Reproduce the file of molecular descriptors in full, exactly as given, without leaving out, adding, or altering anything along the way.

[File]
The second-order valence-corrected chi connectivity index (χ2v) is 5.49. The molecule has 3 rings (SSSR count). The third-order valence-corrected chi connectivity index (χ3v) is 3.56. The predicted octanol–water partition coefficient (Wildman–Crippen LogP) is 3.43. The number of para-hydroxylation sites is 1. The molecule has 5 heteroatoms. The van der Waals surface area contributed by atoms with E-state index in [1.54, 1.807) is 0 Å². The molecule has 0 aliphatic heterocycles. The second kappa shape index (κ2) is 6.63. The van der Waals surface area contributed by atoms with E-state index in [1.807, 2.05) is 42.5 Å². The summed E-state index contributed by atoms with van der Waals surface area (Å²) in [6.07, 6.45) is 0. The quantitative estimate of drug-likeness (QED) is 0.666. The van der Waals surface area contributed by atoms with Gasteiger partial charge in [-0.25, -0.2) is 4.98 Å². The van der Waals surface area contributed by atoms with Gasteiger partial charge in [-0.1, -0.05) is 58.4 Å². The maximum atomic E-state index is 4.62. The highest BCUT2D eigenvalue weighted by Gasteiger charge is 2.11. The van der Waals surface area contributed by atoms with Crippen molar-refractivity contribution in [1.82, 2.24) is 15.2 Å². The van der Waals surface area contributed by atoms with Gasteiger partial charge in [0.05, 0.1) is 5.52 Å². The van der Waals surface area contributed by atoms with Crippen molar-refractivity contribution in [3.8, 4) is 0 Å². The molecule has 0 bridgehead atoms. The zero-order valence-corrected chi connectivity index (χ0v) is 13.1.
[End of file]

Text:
The second-order valence-corrected chi connectivity index (χ2v) is 5.49. The molecule has 3 rings (SSSR count). The third-order valence-corrected chi connectivity index (χ3v) is 3.56. The predicted octanol–water partition coefficient (Wildman–Crippen LogP) is 3.43. The number of para-hydroxylation sites is 1. The molecule has 5 heteroatoms. The van der Waals surface area contributed by atoms with E-state index in [1.54, 1.807) is 0 Å². The molecule has 0 aliphatic heterocycles. The second kappa shape index (κ2) is 6.63. The van der Waals surface area contributed by atoms with E-state index in [1.807, 2.05) is 42.5 Å². The summed E-state index contributed by atoms with van der Waals surface area (Å²) in [6.07, 6.45) is 0. The quantitative estimate of drug-likeness (QED) is 0.666. The van der Waals surface area contributed by atoms with Gasteiger partial charge in [-0.25, -0.2) is 4.98 Å². The van der Waals surface area contributed by atoms with Gasteiger partial charge in [-0.1, -0.05) is 58.4 Å². The maximum atomic E-state index is 4.62. The highest BCUT2D eigenvalue weighted by Gasteiger charge is 2.11. The van der Waals surface area contributed by atoms with Crippen molar-refractivity contribution in [1.82, 2.24) is 15.2 Å². The van der Waals surface area contributed by atoms with Gasteiger partial charge in [0.05, 0.1) is 5.52 Å². The van der Waals surface area contributed by atoms with Crippen molar-refractivity contribution in [3.8, 4) is 0 Å². The molecule has 0 bridgehead atoms. The zero-order valence-corrected chi connectivity index (χ0v) is 13.1.